Radio System Co
Radio System Co-existence
Standards
Certification
Education & Training
Publishing
Conferences & Exhibits
Brian Cunningham
Cooper Bussmann
September, 2012
Agenda
• Frequencies
– Frequency choices
– ISM bands
– Filters
• Antenna Gain
– Omni and Yagi antennas
• Antenna Aiming and Mounting
– Suitable locations
– Polarization
• Signal-to-Noise Ratios
– Measurements and numbers
– Bandwidth implications
• Antenna Guidelines Conclusion
2
Frequencies – as long as
different, can co-exist
• Lower Frequencies:
– propagate further
– penetrate objects better
– 900 band is 26MHz wide
• 2.4GHz:
– used by microwave ovens
(rain fade on longer links)
– is license free around the
world
– 2.4 band is 81MHz wide
• 5.8GHz
– brand new ISM band
900MHz
2.4GHz
5.8GHz
3
Spread Spectrum Introduction
• FCC allocated a portion of the 900MHz band, then later
2.4GHz and later 5GHz.
• Created Rules Manufacturers Must Adhere to:
–
–
–
–
1W of Transmit Power
FH or DS or OFDM
FCC will not referee in case of interference from others
Many other technical requirements
• Manufacturers Must Submit Prototype for Testing
• FCC then Certifies, and Assigns ID to Appear on Label
• Radio can then be Used by Anyone, Anywhere (in the
US)
4
Filters – A measure of quality
Ideal filter
characteristics
Real world filter
characteristics
• Filters work better the greater the
frequency difference
• Radios with multiple levels of filtering offer
better performance but at a higher cost
5
Antenna Gain - Defined
• The higher the Gain, the greater the Range and the
greater the Directivity
• Gain is analogous to a Telescope’s Lenses - a High
Gain antenna does not add energy, it just focus’s
energy in a specific direction
• Gain is Expressed in dB (0dBd = 2.15dBi) (dBd
abbreviated as dB)
• 1 Watt 900MHz Transmitters are Limited to 6dBi net
gain
• Net Gain = (Antenna Gain - Cable Losses)
• Rule of thumb: for every 6dB “gained” the distance a
signal will travel doubles
6
There are 2 Types of Antennas
• OMNI Directional
– Antenna Points (mounts)
Vertically
– Radiates energy (mostly)
in Horizontal Plane
– Radiates energy 360
degrees
• Directional
– Yagi Antenna is a Type
of Directional Antenna
• Yagi Antenna
– Radiates energy in a
specific direction
– Must be aimed towards
transmitter/receiver
– Named after one of 2
Japanese inventors (Yagi
and Uda)
7
Omni Directional Antenna Radiation
Patterns
3dB Omni
5dB Omni
Vertical Beamwidth = 40º
Vertical Beamwidth = 17º
(with MaxRad 3dB Antenna)
(with Radial Larsen 5dB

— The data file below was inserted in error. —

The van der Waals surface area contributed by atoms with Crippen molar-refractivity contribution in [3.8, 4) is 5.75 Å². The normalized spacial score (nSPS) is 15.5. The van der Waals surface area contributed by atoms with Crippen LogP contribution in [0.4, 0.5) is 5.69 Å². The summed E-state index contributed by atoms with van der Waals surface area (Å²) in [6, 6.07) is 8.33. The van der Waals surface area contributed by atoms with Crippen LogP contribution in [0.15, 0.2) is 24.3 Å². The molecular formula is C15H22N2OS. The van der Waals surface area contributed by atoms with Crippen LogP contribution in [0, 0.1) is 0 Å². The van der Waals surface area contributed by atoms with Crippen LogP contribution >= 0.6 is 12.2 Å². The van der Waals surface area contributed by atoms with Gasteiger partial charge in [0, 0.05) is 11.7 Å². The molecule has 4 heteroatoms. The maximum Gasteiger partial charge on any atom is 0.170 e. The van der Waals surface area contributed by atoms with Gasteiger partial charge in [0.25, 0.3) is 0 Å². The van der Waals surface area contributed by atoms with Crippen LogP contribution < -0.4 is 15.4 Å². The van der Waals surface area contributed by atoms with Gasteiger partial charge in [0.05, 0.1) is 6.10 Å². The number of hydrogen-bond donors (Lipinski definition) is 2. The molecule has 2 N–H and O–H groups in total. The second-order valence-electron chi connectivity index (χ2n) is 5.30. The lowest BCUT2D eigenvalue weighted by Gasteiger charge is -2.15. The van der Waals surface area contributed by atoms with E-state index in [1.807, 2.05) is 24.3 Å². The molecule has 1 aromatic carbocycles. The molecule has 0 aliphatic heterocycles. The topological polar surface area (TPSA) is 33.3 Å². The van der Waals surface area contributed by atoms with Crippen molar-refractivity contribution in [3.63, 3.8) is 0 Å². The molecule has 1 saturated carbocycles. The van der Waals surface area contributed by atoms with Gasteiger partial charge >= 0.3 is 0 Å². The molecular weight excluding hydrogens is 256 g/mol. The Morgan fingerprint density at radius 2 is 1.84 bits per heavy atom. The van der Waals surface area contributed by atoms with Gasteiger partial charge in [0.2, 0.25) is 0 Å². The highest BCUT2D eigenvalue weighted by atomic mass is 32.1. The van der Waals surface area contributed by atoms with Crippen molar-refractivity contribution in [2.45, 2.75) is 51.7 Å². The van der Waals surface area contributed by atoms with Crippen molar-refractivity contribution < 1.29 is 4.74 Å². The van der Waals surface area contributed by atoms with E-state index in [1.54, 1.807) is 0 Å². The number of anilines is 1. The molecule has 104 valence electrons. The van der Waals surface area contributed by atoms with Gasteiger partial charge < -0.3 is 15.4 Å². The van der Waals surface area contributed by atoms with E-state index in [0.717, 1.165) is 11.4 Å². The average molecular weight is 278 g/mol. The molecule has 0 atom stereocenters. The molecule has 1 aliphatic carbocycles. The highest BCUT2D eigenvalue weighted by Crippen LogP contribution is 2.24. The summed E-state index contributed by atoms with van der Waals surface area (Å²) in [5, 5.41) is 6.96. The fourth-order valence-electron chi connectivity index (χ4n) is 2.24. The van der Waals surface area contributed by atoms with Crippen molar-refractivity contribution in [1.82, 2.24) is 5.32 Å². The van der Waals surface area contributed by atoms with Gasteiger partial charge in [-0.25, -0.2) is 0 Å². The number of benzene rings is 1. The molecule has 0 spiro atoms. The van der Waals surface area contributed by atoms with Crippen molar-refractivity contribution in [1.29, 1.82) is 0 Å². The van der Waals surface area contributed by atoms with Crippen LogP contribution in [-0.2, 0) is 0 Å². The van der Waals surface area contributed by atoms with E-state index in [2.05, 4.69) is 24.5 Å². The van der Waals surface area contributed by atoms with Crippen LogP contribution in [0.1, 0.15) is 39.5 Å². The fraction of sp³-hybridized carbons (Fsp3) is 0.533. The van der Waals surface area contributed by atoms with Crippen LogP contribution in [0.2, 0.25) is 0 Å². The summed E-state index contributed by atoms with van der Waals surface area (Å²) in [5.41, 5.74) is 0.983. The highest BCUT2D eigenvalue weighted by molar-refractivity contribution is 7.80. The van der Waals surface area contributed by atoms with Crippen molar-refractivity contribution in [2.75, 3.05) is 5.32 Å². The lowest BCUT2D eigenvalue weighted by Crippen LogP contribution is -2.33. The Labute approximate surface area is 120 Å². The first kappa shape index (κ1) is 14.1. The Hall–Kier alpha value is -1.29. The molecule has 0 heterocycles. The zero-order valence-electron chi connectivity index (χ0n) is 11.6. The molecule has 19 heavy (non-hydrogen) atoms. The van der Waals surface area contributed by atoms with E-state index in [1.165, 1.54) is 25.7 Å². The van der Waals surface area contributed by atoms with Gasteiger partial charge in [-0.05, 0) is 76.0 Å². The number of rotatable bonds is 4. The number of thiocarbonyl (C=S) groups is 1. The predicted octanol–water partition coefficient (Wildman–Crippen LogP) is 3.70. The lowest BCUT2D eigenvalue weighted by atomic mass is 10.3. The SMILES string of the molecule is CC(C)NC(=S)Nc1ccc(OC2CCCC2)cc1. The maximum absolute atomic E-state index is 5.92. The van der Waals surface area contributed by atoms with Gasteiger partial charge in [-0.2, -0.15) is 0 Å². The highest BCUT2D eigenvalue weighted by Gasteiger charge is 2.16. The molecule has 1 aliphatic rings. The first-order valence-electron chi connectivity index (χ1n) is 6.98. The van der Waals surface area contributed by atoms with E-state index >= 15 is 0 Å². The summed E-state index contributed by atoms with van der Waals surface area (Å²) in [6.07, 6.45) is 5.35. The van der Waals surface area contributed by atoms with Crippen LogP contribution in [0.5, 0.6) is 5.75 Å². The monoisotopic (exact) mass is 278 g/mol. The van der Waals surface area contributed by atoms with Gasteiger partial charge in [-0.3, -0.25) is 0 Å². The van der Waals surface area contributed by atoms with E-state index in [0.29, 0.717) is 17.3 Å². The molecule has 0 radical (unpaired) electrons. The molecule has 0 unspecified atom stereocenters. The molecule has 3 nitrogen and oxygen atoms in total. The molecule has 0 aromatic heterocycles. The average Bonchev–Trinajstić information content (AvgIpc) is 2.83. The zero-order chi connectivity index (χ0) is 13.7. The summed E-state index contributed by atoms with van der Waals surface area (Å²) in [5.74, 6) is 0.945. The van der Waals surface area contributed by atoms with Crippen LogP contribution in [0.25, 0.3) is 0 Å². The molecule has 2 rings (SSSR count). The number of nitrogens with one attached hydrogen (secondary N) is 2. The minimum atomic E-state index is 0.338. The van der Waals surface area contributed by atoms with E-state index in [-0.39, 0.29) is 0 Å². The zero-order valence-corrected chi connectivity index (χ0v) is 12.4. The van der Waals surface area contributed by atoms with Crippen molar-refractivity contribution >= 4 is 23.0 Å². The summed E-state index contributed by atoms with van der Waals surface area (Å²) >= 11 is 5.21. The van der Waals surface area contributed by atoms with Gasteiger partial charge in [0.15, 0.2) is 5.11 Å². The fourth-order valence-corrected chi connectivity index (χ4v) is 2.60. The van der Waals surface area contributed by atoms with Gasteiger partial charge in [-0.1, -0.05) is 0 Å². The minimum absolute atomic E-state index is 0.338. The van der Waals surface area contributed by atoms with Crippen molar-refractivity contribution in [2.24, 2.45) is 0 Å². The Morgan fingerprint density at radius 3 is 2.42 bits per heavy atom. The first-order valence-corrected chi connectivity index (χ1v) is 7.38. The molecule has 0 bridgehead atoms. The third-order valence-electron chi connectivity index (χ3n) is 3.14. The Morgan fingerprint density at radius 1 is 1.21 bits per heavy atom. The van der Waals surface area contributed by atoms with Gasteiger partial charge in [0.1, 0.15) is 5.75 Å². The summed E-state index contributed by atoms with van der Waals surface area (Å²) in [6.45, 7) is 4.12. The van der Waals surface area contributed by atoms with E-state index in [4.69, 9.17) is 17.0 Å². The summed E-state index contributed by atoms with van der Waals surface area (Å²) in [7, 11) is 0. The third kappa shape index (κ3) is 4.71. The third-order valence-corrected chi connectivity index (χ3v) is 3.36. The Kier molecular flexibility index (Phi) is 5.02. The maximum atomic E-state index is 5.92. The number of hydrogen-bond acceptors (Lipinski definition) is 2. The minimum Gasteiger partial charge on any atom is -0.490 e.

Antenna)
8
Yagi Antenna Gain - Aiming and
Radiation Patterns
6dB Yagi Antenna
94 degree horizontal beamwidth
58 degree vertical beamwidth
(with Radial Larsen 6dB yagi)
10dB Yagi Antenna
50 degree horizontal beamwidth
50 degree vertical beamwidth
(with Radial Larsen 10dB yagi)
9
Omni vs. Yagi Antenna - Which
to Use?
• Omni Recommended:
– Multiple Transmitters/
Receivers in different
directions
– No Line-of-sight and lots
of Metal Structures
– Generally best for
Industrial Plant
Applications
• Yagi Recommended:
– Long Range needed Yagi’s offer higher gain
– No Line-of-sight and
Trees, Brick or Concrete
obstructions (nonmetallic)
– Generally best for
Municipal Applications
10
900 MHz Antenna Examples
6dB Gain
3dB Gain
6dB Gain
10dB Gain
0dB Gain
3dB Gain
5dB Gain
11
Fiberglass Radome
• Some antennas have a
fiberglass radome
enclosing the metal
radiating elements
• Protects internal metal
radiating element from
corrosion, snow build-up, in
some cases reduced wind
loading
• Inside the radome, the
antenna looks the same as
one without
13
Antenna Polarization
•
Vertical Polarization
– Must be used with omni
antennas
– Minimizes snow build up
– By far, most common and
popular installation method
•
Horizontal Polarization
– Only used with yagi-to-yagi
– Only used to minimize
interference from nearby radio
system using vertical
polarization
– Problem with snow build-up
(except when antenna has
fiberglass radome)
14
Background Noise vs Signal
Typical industrial plant
noise floor
Signal/Noise
Level
Strong signal from
much closer transmitter
-40dBm
Distant transmitter signal, must
be minimum 10dB above noise
floor
-60dBm
-80dBm
Background noise from distant
transmitters
-100dBm
-120dBm
902MHz
Bandwidth (MHz)
928MHz
15
Occupied Band Width of your Radio
Wider Channels allow
greater throughput
BUT…
Wider Channels mean the filters
must be set wider, allowing more
interference through
40MHz Turbo Channel
20MHz Channel
250KHz Channel
40MHz = 108Mbps
20MHz = 54Mbps
250KHz = 200Kbps
16
Practical Recommendations
• Use a high gain antenna
– Narrow beam width excludes interference
– Will boost signal (to noise) level
– Make sure you do not violate FCC’s rules
• Locate your antenna far from others
– Vertical separation is most effective
– Rule of thumb – 10’ (3m) vertical
• Mount the antennas outside, up high
– Metal electrical enclosures and steel corrugated
buildings will contain radio waves
– Height increases propagation distance
17
Conclusion – Questions?
Contact Info:
Brian Cunningham
Applications Engineer
Port Coquitlam BC
866 713 4409 x 298
Brian.Cunningham@Cooperindustries.com
18
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